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Harbourmaster calls for Wigtown Bay windfarm to be scrapped  

Credit:  by Doug Archibald, Galloway News, icdumfries.icnetwork.co.uk 16 September 2010 ~~

A Harbour Master has called for offshore wind farm plans to be scuppered.

Kirkcudbright port boss Peter Roberts condemned the proposals, for as many as 90 massive turbines in Wigtown Bay, as “dangerous”.

Mr Roberts is worried that the development by Danish firm Dong Energy which has found favour with Marine Scotland, will be slap bang in the shipping lanes used by pleasure craft.

And he reckons it will be a massive inconvenience to busy Kirkcudbright Harbour which has thousands of “boat movements” every year.

He is also worried about the effects it would have on commercial fishing.

Mr Roberts joins a long list of critics pressuring the Scottish Government to wipe the proposals from its draft plan for offshore wind energy development.

The Scottish Government extended the public consultation period over the Wigtown Bay plans in the face of snowballing protest.

MPs, MSPs, councillors and people living around the bay have been queuing up to condemn the plans.

And expanding pressure group, Keep Wigtown Bay Natural, has accused the Crown Estates of “sleeping on the job”.

Chairman Michael McCreath said: “I find it extraordinary that the Crown Estate, which has been involved in all the offshore wind farms in UK waters, allowed the Wigtown Bay proposal to get off the ground when it is in clear breach of guidelines which state windfarms should not come within eight kilometres of the coast.

“The centre of the site is only 6.2km from land, while the closest turbines will be less than 4km from the coast.”

Mr Roberts’ views will be presented to Stewartry Area Committee on Monday night.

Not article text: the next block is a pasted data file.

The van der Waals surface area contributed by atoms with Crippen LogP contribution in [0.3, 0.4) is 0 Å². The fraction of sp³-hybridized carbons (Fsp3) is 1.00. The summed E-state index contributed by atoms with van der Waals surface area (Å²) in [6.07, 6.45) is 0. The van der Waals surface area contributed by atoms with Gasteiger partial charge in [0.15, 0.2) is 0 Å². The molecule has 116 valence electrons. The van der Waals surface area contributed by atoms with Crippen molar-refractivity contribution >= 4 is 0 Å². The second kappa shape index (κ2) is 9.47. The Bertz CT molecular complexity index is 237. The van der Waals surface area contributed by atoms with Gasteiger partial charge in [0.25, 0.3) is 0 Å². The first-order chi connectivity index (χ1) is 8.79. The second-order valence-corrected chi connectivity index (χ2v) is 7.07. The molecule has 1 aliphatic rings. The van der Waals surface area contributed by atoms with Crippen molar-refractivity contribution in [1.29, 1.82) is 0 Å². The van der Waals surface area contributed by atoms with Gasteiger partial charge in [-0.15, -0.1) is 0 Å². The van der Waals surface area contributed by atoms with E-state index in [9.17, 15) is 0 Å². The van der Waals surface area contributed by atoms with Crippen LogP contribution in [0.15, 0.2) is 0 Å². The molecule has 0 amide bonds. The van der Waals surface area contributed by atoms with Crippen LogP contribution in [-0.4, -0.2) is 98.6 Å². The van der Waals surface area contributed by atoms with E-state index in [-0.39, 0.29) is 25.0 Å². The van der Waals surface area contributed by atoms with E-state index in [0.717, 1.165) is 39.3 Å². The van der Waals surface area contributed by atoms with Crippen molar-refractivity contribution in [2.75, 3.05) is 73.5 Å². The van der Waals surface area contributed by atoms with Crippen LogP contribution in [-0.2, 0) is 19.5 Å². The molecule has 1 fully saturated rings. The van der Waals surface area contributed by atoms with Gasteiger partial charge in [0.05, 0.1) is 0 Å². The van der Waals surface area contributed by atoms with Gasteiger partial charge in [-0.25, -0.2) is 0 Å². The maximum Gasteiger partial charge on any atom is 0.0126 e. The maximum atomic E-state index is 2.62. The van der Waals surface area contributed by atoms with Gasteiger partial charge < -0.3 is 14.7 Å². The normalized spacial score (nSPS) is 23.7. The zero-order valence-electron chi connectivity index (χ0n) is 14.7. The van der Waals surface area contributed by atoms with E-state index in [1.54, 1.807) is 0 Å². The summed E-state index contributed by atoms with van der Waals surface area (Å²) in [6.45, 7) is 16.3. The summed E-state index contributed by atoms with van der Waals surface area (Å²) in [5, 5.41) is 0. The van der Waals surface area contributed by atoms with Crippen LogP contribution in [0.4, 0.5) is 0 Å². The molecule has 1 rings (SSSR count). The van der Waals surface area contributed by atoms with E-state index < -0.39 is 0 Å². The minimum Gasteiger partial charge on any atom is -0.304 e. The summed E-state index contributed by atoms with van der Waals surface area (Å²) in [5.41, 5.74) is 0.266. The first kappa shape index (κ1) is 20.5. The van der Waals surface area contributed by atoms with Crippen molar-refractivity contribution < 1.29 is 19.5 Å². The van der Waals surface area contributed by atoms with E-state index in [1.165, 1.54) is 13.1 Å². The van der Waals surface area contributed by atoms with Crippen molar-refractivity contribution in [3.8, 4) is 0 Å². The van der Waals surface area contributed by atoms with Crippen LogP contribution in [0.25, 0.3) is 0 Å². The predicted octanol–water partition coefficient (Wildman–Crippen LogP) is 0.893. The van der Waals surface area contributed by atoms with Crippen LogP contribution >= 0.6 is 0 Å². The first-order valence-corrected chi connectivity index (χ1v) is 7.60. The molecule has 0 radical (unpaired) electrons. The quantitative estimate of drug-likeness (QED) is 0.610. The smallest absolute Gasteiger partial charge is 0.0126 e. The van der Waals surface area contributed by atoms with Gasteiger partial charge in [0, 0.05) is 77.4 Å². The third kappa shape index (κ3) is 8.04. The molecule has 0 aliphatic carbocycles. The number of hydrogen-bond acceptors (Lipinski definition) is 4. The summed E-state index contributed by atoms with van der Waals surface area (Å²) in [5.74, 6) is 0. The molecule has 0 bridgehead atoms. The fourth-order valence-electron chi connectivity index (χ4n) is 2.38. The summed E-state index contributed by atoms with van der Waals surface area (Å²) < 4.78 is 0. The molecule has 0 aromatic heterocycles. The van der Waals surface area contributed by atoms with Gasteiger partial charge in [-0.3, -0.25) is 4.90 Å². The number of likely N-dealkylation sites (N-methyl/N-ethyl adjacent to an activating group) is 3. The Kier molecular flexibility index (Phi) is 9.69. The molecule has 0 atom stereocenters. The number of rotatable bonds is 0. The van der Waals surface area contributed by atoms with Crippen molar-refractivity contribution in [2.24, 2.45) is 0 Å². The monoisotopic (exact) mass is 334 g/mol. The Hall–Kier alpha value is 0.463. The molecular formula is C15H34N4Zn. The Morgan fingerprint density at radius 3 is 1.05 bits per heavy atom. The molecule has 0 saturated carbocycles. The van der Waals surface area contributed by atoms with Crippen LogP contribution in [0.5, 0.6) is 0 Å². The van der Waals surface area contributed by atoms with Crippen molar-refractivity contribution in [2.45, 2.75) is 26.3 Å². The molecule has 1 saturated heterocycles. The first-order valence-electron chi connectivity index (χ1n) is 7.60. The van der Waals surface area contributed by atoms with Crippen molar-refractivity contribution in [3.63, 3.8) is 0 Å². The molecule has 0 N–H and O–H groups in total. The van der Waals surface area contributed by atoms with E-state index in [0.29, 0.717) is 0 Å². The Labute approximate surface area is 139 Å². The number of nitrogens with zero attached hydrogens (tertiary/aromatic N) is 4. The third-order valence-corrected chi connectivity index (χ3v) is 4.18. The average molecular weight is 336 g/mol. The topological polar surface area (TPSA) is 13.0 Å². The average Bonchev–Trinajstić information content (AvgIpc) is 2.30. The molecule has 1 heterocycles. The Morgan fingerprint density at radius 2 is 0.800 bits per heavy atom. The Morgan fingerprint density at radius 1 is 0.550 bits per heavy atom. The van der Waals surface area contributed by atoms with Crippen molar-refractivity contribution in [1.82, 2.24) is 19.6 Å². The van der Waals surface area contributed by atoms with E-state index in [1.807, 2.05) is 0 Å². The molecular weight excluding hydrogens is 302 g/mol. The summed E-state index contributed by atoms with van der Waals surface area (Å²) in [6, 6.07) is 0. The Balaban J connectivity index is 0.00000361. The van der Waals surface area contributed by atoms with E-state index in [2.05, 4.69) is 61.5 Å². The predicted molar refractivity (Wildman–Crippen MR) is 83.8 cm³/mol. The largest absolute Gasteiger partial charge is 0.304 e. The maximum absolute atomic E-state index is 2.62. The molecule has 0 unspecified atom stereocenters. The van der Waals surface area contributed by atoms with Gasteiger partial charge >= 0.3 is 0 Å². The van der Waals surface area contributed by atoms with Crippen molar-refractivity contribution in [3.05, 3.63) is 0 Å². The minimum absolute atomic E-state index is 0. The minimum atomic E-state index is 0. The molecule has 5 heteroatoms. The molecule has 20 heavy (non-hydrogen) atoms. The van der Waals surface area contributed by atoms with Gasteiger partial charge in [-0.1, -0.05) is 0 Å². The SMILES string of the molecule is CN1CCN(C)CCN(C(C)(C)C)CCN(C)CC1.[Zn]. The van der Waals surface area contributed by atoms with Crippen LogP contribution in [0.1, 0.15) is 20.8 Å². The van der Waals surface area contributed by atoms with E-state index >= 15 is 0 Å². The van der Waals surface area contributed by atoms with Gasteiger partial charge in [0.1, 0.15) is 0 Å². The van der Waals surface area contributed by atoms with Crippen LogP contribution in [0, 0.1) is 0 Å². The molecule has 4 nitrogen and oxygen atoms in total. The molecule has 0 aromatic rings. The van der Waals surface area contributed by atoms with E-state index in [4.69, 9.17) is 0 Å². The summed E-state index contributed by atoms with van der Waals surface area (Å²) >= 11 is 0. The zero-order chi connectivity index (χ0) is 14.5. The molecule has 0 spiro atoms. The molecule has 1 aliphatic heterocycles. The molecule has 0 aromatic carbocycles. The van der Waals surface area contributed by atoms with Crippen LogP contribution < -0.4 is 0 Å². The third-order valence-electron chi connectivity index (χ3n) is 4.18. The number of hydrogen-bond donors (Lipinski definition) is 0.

In his submission, Mr Roberts points out the development “appears” to be directly in the path of vessels travelling west from Kircudbright harbour.

“It appears to lie directly in the path of vessels navigating from Kirkcudbright to the Isle of Whithorn and from Kirkcudbright to Garlieston,” he says.

“A wind farm in this location will create a significant navigational hazard to vessels.”

Mr Roberts says small leisure vessels tend to use the coasts when in the Solway.

“Any blocking of these passages along the coasts would have a significant effect on the safe passage of small craft in the Solway.

“This is why the site of the Robin Rigg development has had no serious impact on the passage of small craft.

“The site at Wigtown Bay will have serious impact on small vessels in the Solway.”

Mr Roberts is also concerned about the “well fished prawn pitch right under the proposed development”.

He said: “This is currently being fished by small vessels from both sides of the Solway.

“There are also lobster boats which lay creels in the vicinity of the propose site.

“With my knowledge of the movement of small vessels within the Solway and from a practical navigational viewpoint, I would say that the current development on Robin Rigg was a ‘right place’ and the proposed development at Wigtown Bay was a ‘wrong place’.

“I believe the Wigtown Bay site should be removed from the plan.”

Mr Roberts added: “I think its a danger to navigation and a major inconvenience to the harbour.”

Source:  by Doug Archibald, Galloway News, icdumfries.icnetwork.co.uk 16 September 2010

This article is the work of the source indicated. Any opinions expressed in it are not necessarily those of National Wind Watch.

The copyright of this article resides with the author or publisher indicated. As part of its noncommercial effort to present the environmental, social, scientific, and economic issues of large-scale wind power development to a global audience seeking such information, National Wind Watch endeavors to observe “fair use” as provided for in section 107 of U.S. Copyright Law and similar “fair dealing” provisions of the copyright laws of other nations. Send requests to excerpt, general inquiries, and comments via e-mail.

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